Aside from its possible effect on the pivotal issue of Brooke's credibility, the volume of testimony and evidence relating to Brooke's cancer claims threatened to overwhelm the evidence relating to the charged crimes, heightening the danger that conclusions about Brooke's alleged manipulativeness tipped the balance against her. We hesitate to use the obvious, but nevertheless apt, metaphor. Like an evidentiary cancer, the erroneously-admitted evidence infected the testimony of nearly every witness. Brooke is entitled to a trial cured of such a pervasive defect.



Although we must reverse and remand on the basis of the erroneous admission of the cancer evidence, because the issue is likely to arise again if Brooke is retried, we offer some guidance concerning her challenge to the limitation of her cross-examination of Kearney.


Prior to calling Kearney, the district court granted a government motion to preclude any cross-examination as to his August 1987 arrest for aggravated auto burglary.10 Brooke intended to question Kearney regarding the incident because of a perceived parallel with the bombing in this case. In her offer of proof, Brooke asserted that, at the time of his earlier arrest, Kearney told the officers he was investigating a case for a client when, in fact, he was not. Brooke argued that this false statement on arrest calls into question his assertion that he was working for a client, Brooke, when he built and delivered the bomb to Howell.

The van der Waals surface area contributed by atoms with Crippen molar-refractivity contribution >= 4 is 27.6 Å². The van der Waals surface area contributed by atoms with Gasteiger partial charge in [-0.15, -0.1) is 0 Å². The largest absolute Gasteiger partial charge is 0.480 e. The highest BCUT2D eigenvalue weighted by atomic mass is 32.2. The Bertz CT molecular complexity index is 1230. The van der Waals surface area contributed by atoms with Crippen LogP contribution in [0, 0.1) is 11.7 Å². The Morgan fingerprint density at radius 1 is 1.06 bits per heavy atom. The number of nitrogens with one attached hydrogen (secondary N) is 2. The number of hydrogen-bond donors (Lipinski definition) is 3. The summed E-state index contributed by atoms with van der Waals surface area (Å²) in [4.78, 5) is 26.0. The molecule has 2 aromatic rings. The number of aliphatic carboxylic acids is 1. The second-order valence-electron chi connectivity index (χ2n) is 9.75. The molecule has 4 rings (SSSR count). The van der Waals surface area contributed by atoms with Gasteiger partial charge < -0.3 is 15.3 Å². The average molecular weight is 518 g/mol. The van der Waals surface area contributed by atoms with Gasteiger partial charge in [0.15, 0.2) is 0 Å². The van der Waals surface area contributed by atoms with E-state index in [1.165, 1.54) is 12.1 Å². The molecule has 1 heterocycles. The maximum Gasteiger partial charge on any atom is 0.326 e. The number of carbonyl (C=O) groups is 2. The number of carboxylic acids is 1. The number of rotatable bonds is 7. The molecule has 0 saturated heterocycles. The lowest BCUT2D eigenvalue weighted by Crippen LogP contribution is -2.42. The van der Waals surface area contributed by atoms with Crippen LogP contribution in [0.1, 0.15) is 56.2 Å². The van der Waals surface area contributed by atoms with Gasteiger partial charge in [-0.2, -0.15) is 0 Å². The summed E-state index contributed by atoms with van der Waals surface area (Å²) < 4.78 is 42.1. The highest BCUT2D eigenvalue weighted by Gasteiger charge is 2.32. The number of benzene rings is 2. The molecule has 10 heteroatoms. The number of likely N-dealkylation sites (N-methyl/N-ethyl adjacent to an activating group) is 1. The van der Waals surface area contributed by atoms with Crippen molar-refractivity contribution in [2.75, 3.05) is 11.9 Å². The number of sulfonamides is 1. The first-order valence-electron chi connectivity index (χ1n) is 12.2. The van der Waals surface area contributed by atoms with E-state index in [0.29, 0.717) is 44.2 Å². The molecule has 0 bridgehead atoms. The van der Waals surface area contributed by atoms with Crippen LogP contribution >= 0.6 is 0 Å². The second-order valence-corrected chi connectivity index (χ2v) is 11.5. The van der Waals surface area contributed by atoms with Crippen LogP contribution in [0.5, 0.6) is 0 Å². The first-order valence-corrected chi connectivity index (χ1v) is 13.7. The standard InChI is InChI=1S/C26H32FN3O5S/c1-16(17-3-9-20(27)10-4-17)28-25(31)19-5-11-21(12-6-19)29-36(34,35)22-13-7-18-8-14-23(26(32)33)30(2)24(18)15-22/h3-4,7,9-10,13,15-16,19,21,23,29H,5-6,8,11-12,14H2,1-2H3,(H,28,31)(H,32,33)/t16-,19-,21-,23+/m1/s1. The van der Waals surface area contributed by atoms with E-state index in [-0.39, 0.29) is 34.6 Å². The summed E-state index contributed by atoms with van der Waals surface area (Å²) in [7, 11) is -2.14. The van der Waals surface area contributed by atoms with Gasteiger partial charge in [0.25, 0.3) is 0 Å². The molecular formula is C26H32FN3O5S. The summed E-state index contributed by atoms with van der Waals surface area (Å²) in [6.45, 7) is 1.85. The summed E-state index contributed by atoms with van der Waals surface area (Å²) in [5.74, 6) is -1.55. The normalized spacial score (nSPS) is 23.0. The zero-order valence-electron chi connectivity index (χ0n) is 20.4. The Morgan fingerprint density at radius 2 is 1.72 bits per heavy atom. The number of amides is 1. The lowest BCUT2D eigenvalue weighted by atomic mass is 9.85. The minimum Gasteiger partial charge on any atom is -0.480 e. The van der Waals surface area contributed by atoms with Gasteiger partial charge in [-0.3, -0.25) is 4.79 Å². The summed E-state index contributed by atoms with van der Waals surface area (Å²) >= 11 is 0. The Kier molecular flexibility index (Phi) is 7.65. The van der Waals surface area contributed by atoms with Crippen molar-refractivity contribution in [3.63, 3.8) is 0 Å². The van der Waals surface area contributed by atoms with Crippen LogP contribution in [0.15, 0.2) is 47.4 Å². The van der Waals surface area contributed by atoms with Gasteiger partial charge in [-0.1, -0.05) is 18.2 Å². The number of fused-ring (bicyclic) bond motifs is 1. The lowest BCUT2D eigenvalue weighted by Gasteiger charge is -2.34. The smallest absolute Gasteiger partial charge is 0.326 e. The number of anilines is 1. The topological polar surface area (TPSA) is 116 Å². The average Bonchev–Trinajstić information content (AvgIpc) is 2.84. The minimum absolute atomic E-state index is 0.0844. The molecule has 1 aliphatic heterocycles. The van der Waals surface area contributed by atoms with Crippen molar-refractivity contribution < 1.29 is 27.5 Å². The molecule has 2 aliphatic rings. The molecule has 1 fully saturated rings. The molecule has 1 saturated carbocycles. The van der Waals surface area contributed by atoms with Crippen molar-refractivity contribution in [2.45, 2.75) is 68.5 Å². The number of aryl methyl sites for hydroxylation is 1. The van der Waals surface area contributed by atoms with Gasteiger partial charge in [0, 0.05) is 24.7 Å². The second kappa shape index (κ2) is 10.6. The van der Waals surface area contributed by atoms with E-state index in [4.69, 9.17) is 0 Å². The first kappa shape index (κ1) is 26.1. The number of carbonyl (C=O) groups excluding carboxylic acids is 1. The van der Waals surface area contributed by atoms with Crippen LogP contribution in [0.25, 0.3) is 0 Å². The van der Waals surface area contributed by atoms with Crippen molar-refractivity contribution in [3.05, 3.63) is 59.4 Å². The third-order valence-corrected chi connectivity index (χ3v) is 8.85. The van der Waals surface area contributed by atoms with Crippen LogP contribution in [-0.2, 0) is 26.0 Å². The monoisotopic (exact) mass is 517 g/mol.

The district court also prevented Brooke from asking Kearney whether he had ever bragged that a man named Tony Spalatra had a contract out on him that was rescinded when Spalatra died in a car bombing. Brooke contends that Kearney's response to this question would have impeached his statement that he had not been involved with any other bombings.